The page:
Post-Cordray vote reminder: Obama can make a recess appointment

As predicted, the Senate GOP today blocked the confirmation of Richard Cordray to head the new Consumer Financial Protection Bureau.

Republican lawmakers just don’t seem to understand how angry people are about how powerful Big Banks have run roughshod over them. You would think that lawmakers would be rushing to confirm Cordray so that the bureau could start to fully function – meaning that it could help stop the predatory practices of major institutions. Instead, the GOP would rather kill the new bureau altogether.

Here’s what Robert Weissman, president of Public Citizen, said after the vote:

In blocking confirmation of Richard Cordray – universally considered qualified for the job – to head the Consumer Financial Protection Bureau, the Republican caucus in the Senate today sent a clear message: They stand with Wall Street donors rather than American consumers. Now In blocking confirmation of Richard Cordray – universally considered qualified for the job – to head the Consumer Financial Protection Bureau, the Republican caucus in the Senate today sent a clear message: They stand with Wall Street donors rather than American consumers. Now it is time for President Barack Obama to end the needlessly drawn out process of installing a leader for the CFPB by making Cordray head of the agency through a recess appointment.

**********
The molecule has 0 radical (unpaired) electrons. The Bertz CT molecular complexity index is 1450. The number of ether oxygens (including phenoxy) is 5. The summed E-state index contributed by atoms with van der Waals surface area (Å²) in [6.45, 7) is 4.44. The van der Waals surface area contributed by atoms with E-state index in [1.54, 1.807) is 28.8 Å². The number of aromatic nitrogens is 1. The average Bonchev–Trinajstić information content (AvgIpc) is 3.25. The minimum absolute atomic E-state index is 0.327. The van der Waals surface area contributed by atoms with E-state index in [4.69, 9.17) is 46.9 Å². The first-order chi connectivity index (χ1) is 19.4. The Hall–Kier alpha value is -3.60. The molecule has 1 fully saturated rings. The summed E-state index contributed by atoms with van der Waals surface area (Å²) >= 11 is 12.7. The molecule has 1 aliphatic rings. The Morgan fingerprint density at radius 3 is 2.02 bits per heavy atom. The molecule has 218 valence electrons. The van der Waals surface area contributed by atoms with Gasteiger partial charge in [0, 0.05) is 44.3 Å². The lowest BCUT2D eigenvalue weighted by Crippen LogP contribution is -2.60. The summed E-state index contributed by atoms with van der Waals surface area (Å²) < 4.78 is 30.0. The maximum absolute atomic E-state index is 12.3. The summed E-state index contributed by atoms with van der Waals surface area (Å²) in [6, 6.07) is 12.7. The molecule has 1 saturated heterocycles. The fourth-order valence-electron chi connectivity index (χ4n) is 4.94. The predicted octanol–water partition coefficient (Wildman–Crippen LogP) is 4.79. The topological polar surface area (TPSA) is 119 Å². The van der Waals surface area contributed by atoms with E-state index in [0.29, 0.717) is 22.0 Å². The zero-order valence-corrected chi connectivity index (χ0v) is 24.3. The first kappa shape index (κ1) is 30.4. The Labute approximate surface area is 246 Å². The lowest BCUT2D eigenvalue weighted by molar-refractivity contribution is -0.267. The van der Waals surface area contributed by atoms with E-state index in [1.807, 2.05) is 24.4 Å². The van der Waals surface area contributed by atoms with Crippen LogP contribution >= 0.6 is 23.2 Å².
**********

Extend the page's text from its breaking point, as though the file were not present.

Perhaps you have heard that the Republicans can block a recess appointment simply by staying in session. Not so, says David Arkush, director of Public Citizen’s Congress Watch in this Huffington Post piece. He analyzed the Constitution and concluded that:

If the Senate wants to adjourn and the House won’t permit it, the President can adjourn both houses of Congress.

Mr. President? Ball’s in your court.